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Saturday, January 2, 2010

teacher tips: TV in India / ratheesh kaliyadan


Television is the most wanted equipment in every family now days. It decorates our leisure hours with varieties of infotainment dishes. The sour and …is familiar to our families. Spicy spinouts flow from entertainment channels is not a naughty thing; but a common joke. Simply our life is redesigned according to television schedules. Even though things are developed so, do you know that in earlier days television was an unwanted child.
While searching the grass roots of developments in television transmission in India, the researcher may fall in a face- to face with a myth and of course a reality. The birth of television in India is considered as the birth of an “unwanted child”.
An international exhibition was conducted in Delhi. It was a leading concern dealing with electronics demonstrates the function of a closed circuit television. After the exhibition, the firm was trapped in a dilemma whether the television sets return or put it in India. Considering the impracticable and uneconomic effort to carry the equipments back, the firm preferred to offer it as a gift to the government of India.
India government had no other alternative. So planned to utilize the sets on an experimental basis. As early as 1956 the government of India was in contact with international organization like the UNESCO. A proposal regarding establishment of a pilot television centre for educational, scientific and cultural purposes was designed. The emergence of television in India became a reality in September 15.1959 with one hour experimental service twice a week. The main purposes of this initiative were “educate inform and entertain the masses”
In his inaugural speech. Dr. Rajendra Prasad, the President of India stated “I hope television will so a long way in broadening the popular outlook and bringing people in line with scientific thinking” The words of the great visionary became a practice of modem India. Television is the most influential medium in our current society.
Indian television sectors had developed as part of experiments in rural development. Two major experiments mark the Indian experiences in rural transmission. They are Satellite Instructional Experiment (SITE) and the Kheda Communication Project in 1975.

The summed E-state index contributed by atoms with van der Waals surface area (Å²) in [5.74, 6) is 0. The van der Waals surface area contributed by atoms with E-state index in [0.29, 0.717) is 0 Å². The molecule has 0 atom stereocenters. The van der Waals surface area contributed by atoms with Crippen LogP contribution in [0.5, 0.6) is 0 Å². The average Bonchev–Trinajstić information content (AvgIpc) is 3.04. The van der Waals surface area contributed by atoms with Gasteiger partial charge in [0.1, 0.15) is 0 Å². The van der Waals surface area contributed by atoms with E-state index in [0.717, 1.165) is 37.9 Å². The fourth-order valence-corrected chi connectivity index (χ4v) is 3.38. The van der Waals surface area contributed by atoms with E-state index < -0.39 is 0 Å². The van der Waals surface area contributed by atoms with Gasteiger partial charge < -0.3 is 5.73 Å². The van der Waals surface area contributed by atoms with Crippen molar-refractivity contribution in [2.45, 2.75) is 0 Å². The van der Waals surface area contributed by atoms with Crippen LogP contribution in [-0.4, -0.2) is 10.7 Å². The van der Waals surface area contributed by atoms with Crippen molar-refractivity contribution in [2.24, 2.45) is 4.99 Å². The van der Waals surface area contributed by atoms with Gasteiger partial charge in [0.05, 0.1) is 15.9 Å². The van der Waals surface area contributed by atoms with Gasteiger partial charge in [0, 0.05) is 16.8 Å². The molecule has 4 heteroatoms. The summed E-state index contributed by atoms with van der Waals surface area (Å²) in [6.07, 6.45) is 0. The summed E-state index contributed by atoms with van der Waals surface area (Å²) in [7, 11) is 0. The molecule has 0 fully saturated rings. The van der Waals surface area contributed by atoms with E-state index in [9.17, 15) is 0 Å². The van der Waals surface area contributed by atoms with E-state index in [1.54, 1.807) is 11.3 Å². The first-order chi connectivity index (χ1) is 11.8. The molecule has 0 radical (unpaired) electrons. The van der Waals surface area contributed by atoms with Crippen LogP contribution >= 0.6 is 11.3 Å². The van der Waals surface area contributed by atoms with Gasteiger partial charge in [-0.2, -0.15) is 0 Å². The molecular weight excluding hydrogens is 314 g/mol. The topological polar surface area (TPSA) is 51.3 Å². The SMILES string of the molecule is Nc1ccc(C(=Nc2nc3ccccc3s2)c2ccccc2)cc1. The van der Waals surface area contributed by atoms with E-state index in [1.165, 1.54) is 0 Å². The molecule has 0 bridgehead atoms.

SITE is a result of a recommendation by the UNESCO expert mission in 1967. Department of atomic energy made an agreement with National Aeronautic and Space Administration (NASA) of US for the loan of a satellite for one year starting from August 1975. It was the first experiment to telecast educational programmes direct from satellite to receivers. The experiment practiced in 2400 villages spread over six selected regions in Orissa. Madhya Pradesh. Bihar, Rajasthan, Andhra Pradesh and Karnataka. Besides the villages, certain towns also got the programs through earth transmitters.

The earth stations at Delhi and Ahmedabad telecasted four hours programs every day. The programs concentrated on education, agriculture, health and family planning.

All India Radio personnel planned and produced these programs at the production centers setup in Delhi, Ahmedabad and Cuttack. A committee included central and state government representatives, experts from universities, teacher-training colleges and social workers helped the production team. The Indian Space Research Organization (ISRO) set up its own Audio -visual Instruction Division to plan and produce programs for SITE. The project was concluded in 1986.

Kheda Communication Project
Kheda is a small district in central Gujarath. For empowering the rural community, an instructional television project was introduced. Social evils were addressed in the special television experiment named Kheda Communication Project. The project was in operation under the charge of the Space Applications Centre, Ahmedabad. To implement the experiment, 607 community television sets had installed in 443 villages. The television sets were owned by the community and maintained by the state government. The sets kept in the buildings of the milk producer’s co-operative society or the panchayath ghar.

Dooradarshan and the Space Application Centre produced programs for over an hour every day. Constant interaction with the people was the distinct characteristic of this project. Programs designed in charotari, a dialect of Gujarat. One of the early serials Chatur Mota on dowry and widow remarriage became an “extremely popular serial”. In the weekend series for women, the most successful were Dadi ma Ni baton (wise women’s talks), Hun Ne MaraAe (I and my husband and Jagi Ni Jus To (When I wake up and see).
The project commenced its operation in 1975 and closed in 1987. The focuses of Kheda Communication Project were:
 Exposing the oppression and bondages in the present social and economic system in such a way as to heighten understanding.
 Mobilizing the community and the individual himself to break away from these bondages.
 Promoting self-reliance among the individuals and the community.
We are now marching towards a media driven society by transforming our tastes and ethos. A new kind of colonialism is invading and ruling over local cultural sources and practices. Indigenous expertise and practices are considered to be out fashioned by the influence of western styles. Even local channels try their best to promote such a life style through various programs and advertisements. Because consumerism is the backbone of interested groups who are the major promoters of channels and major sources of income.

e-mail me: ratheeshkaliyadan@gmail.com